Our teachings form a living mandala of timeless wisdom and time-tested practices from the entwined traditions of yoga, advaita, and tantra, centered on helping people remember their own sacredness and the sacredness of all that exists.
Our aim is to present these teachings and practices in a way that retains their core emphasis while also making them accessible and relevant within the context of modern life.
A Living Mandala
The topics covered by our courses include many of the paths and practices of yoga, advaita, and tantra, whose complementary approaches often overlap in practice.
True to the spirit of these ancient traditions, our emphasis is on practice and direct experience more than on theory and intellectual understanding, although the latter does have its place in our teachings and courses.
Much of what we do is rooted in the Satyananda Yoga lineage, as our founder Swami Nishchalananda received his extensive training with Swami Satyananda himself in India. And yet the Ashram is not affiliated with Satyananda Yoga or the Bihar school. Our style of teaching, our approach, and our range of courses are uniquely our own, having crystalised out of over 35 years of experience teaching authentic Indian spirituality to a modern Western audience.
Our goal is to present an integrated body of teachings that embrace and enhance the full spectrum of human experience while aiming ultimately at the fundamental realisation of our essential nature.
We teach yoga as an integrated system of philosophy and practice designed to help develop the physical, psychological, psychic and spiritual aspects of our being. The ultimate goal of yoga is spiritual awakening.
Advaita, the Indian mystical-philosophical system of non-duality, is a core strand of our teachings, infusing our approach to spiritual practice and daily life with a recognition of underlying wholeness and fundamental unity.
The ancient system of tantra goes far beyond the common association with sacred sexualilty, encompassing a wide range of practices aimed at developing our full human potential while revealing our innermost essence.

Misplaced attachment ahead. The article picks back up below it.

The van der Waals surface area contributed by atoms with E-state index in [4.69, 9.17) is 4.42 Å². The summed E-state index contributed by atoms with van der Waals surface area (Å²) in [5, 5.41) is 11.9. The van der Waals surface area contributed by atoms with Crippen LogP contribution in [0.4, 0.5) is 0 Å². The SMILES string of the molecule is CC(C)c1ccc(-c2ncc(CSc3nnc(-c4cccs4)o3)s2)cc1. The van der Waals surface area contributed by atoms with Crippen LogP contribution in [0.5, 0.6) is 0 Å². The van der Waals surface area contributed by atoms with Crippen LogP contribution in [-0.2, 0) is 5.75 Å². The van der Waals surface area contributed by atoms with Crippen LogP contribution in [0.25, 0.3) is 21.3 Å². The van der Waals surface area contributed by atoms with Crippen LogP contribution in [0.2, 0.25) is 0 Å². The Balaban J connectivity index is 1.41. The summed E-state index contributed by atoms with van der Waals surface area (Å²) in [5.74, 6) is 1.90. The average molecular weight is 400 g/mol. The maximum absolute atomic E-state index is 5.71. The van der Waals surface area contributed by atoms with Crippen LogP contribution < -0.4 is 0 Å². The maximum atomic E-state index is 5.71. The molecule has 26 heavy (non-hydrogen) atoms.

The Path Of Union
Though many people still equate yoga with asana (physical postures) and sometimes pranayama (breathing practices), these practices are only the tip of the yogic iceberg. The essence of yoga as a spiritual path is the discovery and realisation of our fundamental unity with the sacred ground of existence.
Developed over thousands of years by countless dedicated practitioners (and still evolving today), yoga employs a wide spectrum of teachings and practices to bring about this realisation of unity.
In broad terms, yoga can be described as a holistic and systematic spiritual system which enables us to gradually develop, harmonise and purify every level of our being in a process that leads ultimately to transcendence of our sense of separation (the ego) and realisation of our essential nature.
This process includes every level of our being - body, mind and consciousness.
At the Ashram we teach yoga in the broadest and deepest sense of the term, as an integrated system of philosophy and practice designed to help us develop the physical, psychological, psychic and spiritual aspects of our being.
The core of advaita philosophy is radical unity, expressed in the doctrine which says that nothing whatsoever exists except the one fundamental reality. The implication of this doctrine is that all sense of individual separateness and the separateness of the things which form the world is illusory –an 'optical delusion of the mind', as Einstein aptly put it.